$31.33

The following table provides more detail regarding the maximum assessment rates for each of the Zones:

TABLE 3 – ASSESSMENT RATE DETAILS

ZONE

Admin

&

Eng

Energy

(ECA,

Utility Users

Tax)

Replace

Repair

Tree Trim

Total BU

Total
FY 2004-05

Max $/BU *

Total
FY 2016-17**

1

$541,745

$  1,175,461.83

$450,130

$548,859

$120,264

34,343.44

$82.59

$102.84

2

$6,008,929

$10,636,819.25

$4,992,757

$6,087,840

$1,333,943

474,857.79

$61.20

$76.23

3

$2,252,888

$  4,622,360.97

$1,871,902

$2,282,474

$500,126

84,486.29

$136.47

$169.95

4

$5,967

$     315,887.76

$0

$6,045

$0

15,182.44

$21.60

$26.91

5

$205,715

$     536,528.47

$170,926

$208,416

$45,667

13,273.31

$89.78

$111.77

6

$762

$     297,504.72

$14,284

$772

$0

6,336.65

$54.14

$67.41

TOTAL

$9,016,006

$17,584,563

$7,500,000

$9,134,407

$2,000,000

N/A 

$45,234,970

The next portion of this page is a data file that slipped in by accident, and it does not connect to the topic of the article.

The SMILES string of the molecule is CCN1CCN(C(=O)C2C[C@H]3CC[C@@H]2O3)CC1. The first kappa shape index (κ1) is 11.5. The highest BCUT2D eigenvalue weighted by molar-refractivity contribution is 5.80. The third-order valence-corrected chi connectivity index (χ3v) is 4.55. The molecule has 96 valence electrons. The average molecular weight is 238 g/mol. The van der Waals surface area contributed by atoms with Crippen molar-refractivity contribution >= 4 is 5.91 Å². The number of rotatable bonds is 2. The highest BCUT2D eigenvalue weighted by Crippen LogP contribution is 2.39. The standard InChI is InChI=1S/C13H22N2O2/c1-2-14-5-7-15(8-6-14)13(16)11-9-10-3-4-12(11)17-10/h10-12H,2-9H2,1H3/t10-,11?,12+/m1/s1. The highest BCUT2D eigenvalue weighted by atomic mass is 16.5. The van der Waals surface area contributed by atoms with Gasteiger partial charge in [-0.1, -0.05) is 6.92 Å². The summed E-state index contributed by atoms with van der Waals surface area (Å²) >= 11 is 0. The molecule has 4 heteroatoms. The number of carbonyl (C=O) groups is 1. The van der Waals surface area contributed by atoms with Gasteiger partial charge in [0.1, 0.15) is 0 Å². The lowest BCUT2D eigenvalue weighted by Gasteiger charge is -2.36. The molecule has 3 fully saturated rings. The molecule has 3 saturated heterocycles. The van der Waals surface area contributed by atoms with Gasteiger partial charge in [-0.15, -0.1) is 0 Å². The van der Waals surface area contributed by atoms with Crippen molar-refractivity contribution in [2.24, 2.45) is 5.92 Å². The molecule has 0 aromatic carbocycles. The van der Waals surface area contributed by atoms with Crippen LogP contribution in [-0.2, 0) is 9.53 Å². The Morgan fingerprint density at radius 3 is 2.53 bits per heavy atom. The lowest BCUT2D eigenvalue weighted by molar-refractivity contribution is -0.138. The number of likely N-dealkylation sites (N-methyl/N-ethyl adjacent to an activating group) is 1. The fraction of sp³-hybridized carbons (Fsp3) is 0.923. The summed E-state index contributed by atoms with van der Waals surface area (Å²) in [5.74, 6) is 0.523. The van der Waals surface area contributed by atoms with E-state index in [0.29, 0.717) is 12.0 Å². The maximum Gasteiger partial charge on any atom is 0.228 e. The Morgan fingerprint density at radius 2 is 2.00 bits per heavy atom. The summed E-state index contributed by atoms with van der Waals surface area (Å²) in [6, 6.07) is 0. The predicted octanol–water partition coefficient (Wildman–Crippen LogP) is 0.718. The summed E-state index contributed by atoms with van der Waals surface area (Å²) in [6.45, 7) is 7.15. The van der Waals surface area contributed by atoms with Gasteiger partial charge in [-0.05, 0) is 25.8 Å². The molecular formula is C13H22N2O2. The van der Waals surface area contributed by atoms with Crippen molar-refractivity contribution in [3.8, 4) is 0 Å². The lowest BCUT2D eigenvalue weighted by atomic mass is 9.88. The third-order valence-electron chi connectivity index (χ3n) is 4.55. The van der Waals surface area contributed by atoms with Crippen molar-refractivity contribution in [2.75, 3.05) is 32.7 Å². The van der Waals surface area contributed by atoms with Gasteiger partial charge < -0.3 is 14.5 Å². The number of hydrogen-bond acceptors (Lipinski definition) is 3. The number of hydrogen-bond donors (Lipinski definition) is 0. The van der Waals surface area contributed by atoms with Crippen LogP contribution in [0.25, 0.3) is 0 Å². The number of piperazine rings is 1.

N/A

* For each year following the first year of the assessment, the amounts of the assessments designated in the assessment roll may be increased annually, without further notice or ballot, by no more than the annual Consumer Price Index (CPI) for Los Angeles, Anaheim, Riverside CA, provided by the U.S. Dept. of Labor (Bureau of Labor Statistics).  The annual Consumer Price Index (CPI) will be calculated from the calendar year (January 1- December 31) just prior to the assessment period affected (July 1- June 30).

**Assessment Rate adjusted by 1.89% in March 2017 for the annual Consumer Price Index (CPI) for the 2016 calendar year (January 1 - December 31).
 

Note:  Duplexes are charged 130% of the normal rate.  Triplexes are charged 140% of the normal rate. Four-plexes are charged 150% of the normal rate.  SFR parcels on arterial streets (zone 3) are charged 75% of the normal rate.